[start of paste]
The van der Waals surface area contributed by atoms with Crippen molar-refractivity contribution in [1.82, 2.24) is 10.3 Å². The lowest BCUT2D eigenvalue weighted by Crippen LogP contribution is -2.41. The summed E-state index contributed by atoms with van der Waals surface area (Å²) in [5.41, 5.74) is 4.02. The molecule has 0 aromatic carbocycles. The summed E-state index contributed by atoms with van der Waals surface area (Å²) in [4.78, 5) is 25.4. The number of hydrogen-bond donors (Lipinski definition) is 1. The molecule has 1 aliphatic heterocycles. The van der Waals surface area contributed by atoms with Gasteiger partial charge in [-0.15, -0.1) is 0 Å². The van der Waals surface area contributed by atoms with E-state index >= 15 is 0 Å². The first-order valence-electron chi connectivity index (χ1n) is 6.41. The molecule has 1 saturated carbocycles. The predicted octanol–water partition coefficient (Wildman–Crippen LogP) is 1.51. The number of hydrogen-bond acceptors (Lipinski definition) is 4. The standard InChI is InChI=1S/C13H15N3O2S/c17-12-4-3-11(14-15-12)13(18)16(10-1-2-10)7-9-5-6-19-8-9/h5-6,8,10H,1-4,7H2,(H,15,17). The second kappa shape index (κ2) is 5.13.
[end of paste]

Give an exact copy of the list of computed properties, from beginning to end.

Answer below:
The van der Waals surface area contributed by atoms with Crippen molar-refractivity contribution in [1.82, 2.24) is 10.3 Å². The lowest BCUT2D eigenvalue weighted by Crippen LogP contribution is -2.41. The summed E-state index contributed by atoms with van der Waals surface area (Å²) in [5.41, 5.74) is 4.02. The molecule has 0 aromatic carbocycles. The summed E-state index contributed by atoms with van der Waals surface area (Å²) in [4.78, 5) is 25.4. The number of hydrogen-bond donors (Lipinski definition) is 1. The molecule has 1 aliphatic heterocycles. The van der Waals surface area contributed by atoms with Gasteiger partial charge in [-0.15, -0.1) is 0 Å². The van der Waals surface area contributed by atoms with E-state index >= 15 is 0 Å². The first-order valence-electron chi connectivity index (χ1n) is 6.41. The molecule has 1 saturated carbocycles. The predicted octanol–water partition coefficient (Wildman–Crippen LogP) is 1.51. The number of hydrogen-bond acceptors (Lipinski definition) is 4. The standard InChI is InChI=1S/C13H15N3O2S/c17-12-4-3-11(14-15-12)13(18)16(10-1-2-10)7-9-5-6-19-8-9/h5-6,8,10H,1-4,7H2,(H,15,17). The second kappa shape index (κ2) is 5.13.